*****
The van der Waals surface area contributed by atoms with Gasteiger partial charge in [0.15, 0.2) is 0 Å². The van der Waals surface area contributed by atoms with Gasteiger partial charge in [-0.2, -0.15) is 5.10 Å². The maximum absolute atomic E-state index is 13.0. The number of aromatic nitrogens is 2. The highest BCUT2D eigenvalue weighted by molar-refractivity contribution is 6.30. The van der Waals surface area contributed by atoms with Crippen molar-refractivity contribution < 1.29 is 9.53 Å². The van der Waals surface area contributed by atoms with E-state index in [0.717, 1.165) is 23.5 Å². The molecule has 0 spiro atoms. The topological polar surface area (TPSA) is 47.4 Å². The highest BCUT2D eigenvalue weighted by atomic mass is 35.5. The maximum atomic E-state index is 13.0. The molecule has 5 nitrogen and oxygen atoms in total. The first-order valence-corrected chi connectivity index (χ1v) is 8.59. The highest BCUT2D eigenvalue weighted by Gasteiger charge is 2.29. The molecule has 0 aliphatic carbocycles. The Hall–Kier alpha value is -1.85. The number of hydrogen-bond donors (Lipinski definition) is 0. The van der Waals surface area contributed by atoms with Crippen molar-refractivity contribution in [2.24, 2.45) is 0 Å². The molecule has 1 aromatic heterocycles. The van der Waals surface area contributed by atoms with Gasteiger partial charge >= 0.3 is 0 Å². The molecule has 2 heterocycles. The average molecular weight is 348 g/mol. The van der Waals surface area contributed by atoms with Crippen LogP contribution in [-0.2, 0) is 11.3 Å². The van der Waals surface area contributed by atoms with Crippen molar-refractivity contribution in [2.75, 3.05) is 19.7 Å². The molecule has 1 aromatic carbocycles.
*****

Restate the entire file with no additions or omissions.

The van der Waals surface area contributed by atoms with Gasteiger partial charge in [0.15, 0.2) is 0 Å². The van der Waals surface area contributed by atoms with Gasteiger partial charge in [-0.2, -0.15) is 5.10 Å². The maximum absolute atomic E-state index is 13.0. The number of aromatic nitrogens is 2. The highest BCUT2D eigenvalue weighted by molar-refractivity contribution is 6.30. The van der Waals surface area contributed by atoms with Crippen molar-refractivity contribution < 1.29 is 9.53 Å². The van der Waals surface area contributed by atoms with E-state index in [0.717, 1.165) is 23.5 Å². The molecule has 0 spiro atoms. The topological polar surface area (TPSA) is 47.4 Å². The highest BCUT2D eigenvalue weighted by atomic mass is 35.5. The maximum atomic E-state index is 13.0. The molecule has 5 nitrogen and oxygen atoms in total. The first-order valence-corrected chi connectivity index (χ1v) is 8.59. The highest BCUT2D eigenvalue weighted by Gasteiger charge is 2.29. The molecule has 0 aliphatic carbocycles. The Hall–Kier alpha value is -1.85. The number of hydrogen-bond donors (Lipinski definition) is 0. The van der Waals surface area contributed by atoms with Crippen molar-refractivity contribution in [2.24, 2.45) is 0 Å². The molecule has 1 aromatic heterocycles. The van der Waals surface area contributed by atoms with Gasteiger partial charge >= 0.3 is 0 Å². The molecule has 2 heterocycles. The average molecular weight is 348 g/mol. The van der Waals surface area contributed by atoms with Crippen LogP contribution in [-0.2, 0) is 11.3 Å². The van der Waals surface area contributed by atoms with Crippen molar-refractivity contribution in [2.75, 3.05) is 19.7 Å². The molecule has 1 aromatic carbocycles.